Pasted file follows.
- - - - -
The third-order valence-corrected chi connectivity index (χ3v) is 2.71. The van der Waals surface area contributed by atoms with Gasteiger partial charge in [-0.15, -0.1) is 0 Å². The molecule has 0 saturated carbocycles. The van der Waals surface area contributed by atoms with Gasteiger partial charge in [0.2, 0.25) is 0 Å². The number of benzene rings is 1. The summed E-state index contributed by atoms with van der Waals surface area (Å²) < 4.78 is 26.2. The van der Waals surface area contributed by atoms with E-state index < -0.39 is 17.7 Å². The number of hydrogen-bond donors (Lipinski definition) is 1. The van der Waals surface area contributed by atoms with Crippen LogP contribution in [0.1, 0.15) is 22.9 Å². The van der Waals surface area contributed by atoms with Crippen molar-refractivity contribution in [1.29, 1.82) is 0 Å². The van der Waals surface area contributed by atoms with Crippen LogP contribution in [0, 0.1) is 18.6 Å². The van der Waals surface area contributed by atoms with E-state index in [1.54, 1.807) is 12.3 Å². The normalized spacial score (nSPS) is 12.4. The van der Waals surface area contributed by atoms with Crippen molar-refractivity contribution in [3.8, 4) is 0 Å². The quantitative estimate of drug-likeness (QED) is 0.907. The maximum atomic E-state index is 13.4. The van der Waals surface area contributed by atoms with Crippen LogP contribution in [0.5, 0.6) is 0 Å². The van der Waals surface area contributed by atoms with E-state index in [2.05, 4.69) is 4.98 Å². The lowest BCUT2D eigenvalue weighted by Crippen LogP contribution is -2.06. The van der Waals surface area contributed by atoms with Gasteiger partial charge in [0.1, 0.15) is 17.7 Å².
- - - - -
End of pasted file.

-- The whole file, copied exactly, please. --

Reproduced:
The third-order valence-corrected chi connectivity index (χ3v) is 2.71. The van der Waals surface area contributed by atoms with Gasteiger partial charge in [-0.15, -0.1) is 0 Å². The molecule has 0 saturated carbocycles. The van der Waals surface area contributed by atoms with Gasteiger partial charge in [0.2, 0.25) is 0 Å². The number of benzene rings is 1. The summed E-state index contributed by atoms with van der Waals surface area (Å²) < 4.78 is 26.2. The van der Waals surface area contributed by atoms with E-state index < -0.39 is 17.7 Å². The number of hydrogen-bond donors (Lipinski definition) is 1. The van der Waals surface area contributed by atoms with Crippen LogP contribution in [0.1, 0.15) is 22.9 Å². The van der Waals surface area contributed by atoms with Crippen molar-refractivity contribution in [1.29, 1.82) is 0 Å². The van der Waals surface area contributed by atoms with Crippen LogP contribution in [0, 0.1) is 18.6 Å². The van der Waals surface area contributed by atoms with E-state index in [1.54, 1.807) is 12.3 Å². The normalized spacial score (nSPS) is 12.4. The van der Waals surface area contributed by atoms with Crippen molar-refractivity contribution in [3.8, 4) is 0 Å². The quantitative estimate of drug-likeness (QED) is 0.907. The maximum atomic E-state index is 13.4. The van der Waals surface area contributed by atoms with Crippen LogP contribution in [0.5, 0.6) is 0 Å². The van der Waals surface area contributed by atoms with E-state index in [2.05, 4.69) is 4.98 Å². The lowest BCUT2D eigenvalue weighted by Crippen LogP contribution is -2.06. The van der Waals surface area contributed by atoms with Gasteiger partial charge in [0.1, 0.15) is 17.7 Å².